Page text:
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Once part of the ancient Incan empire, Bolivia, in central South America, is a land of contrasts and distinctions. This landlocked country’s climate ranges from very cold to warm and steamy as the landscape changes. Two chains of the Andes Mountains in the west surround a vast highland plateau (Altiplano) where almost half of the population lives. In the east toward Brazil are the tropical lowlands of the Amazon Basin. The capital city, La Paz, sits at 3,630 meters (11,910 ft.) making it the highest capital city in the world. Bolivia’s silver attracted the Spanish in the 16th century, when they conquered and reduced the native population to slaves. Unlike other neighboring countries, Bolivia today has the most indigenous population in South America because its remoteness protected the Indians — Quechua, Aymara, Guarani and others — from European diseases. For the first time since independence from Spain in 1825, Bolivia has elected a president from the indigenous majority.

Even though Bolivia is rich in mineral and energy resources, it is one of the least developed and poorest countries in South America. It is estimated that one third to almost one half of its people live in poverty. Many of those in poverty are subsistence farmers who produce the world’s third largest amount of coca, finding it more profitable than “honest agriculture”. The discovery and export of large natural gas deposits since the early 2000s have helped the economy and are currently under state control.

Politically dominant for centuries, the Bolivian Catholic Church’s position as the national church is being threatened by the sizable increase in Protestant and other non-Catholic denominations and the current government’s encouragement of indigenous religions. A further challenge is the large number of baptized Roman Catholics, over one-half, that practice Catholicism with traditional Inca and Christo-pagan religions. The number of Evangelical Christians has risen to over fifteen percent and their influence is growing. Some form of the Bible is available in most Bolivian languages, but illiteracy prevents many from reading it. Bolivia is changing politically and many are unsure of the future, but each day they live with the poverty and the resulting social issues. The message of the Bible and the hands of the local churches and Christian missions are working to bring hope with programs that display the love of Christ.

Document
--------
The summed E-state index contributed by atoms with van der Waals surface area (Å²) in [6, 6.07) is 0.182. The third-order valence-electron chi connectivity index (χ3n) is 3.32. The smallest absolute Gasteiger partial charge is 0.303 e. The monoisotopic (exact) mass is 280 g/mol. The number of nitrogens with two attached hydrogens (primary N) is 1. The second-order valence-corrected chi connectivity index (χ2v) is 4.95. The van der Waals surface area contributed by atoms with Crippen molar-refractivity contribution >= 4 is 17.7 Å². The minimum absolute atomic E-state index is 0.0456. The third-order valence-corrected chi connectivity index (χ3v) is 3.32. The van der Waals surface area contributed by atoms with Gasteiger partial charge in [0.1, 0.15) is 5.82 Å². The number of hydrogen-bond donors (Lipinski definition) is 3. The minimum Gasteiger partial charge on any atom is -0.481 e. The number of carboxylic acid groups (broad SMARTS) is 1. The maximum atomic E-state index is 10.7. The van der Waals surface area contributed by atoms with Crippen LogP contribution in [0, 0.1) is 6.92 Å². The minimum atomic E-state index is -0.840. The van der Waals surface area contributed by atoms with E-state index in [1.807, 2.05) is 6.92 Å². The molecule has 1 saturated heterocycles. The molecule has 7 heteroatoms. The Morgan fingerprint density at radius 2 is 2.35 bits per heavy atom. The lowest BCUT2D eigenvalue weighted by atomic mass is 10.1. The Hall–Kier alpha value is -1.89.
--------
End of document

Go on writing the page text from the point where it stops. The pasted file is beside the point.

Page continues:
quick facts

South America
Christian 93%, Ethnic religions 3%, Baha'is 2%, Agnostic 2%
capital city:
La Paz
Spanish, Quechua, Aymara, Standard German, Guarani
Presidential republic
GDP per capita:
literacy rate:
major groups of people:
37% Bolivian Mestizo; 25% Central Bolivian Quechua; 21% Central Aymara; 5% Latin American White; 2% North Bolivian Quechua

prayer points


SIM and Bolivian workers mobilizing churches for mission


SIM workers currently in theological and leadership training ministries


SIM partnership in medical ministry in Potosí


Productive partnerships to reach and disciple children, youth and families


Teachers and staff for Carachipampa Christian School, as they educate, reach and disciple students and reach their students’ parents


Unity and cultural understanding, as we live and work in multi-ethnic and multi-generational teams

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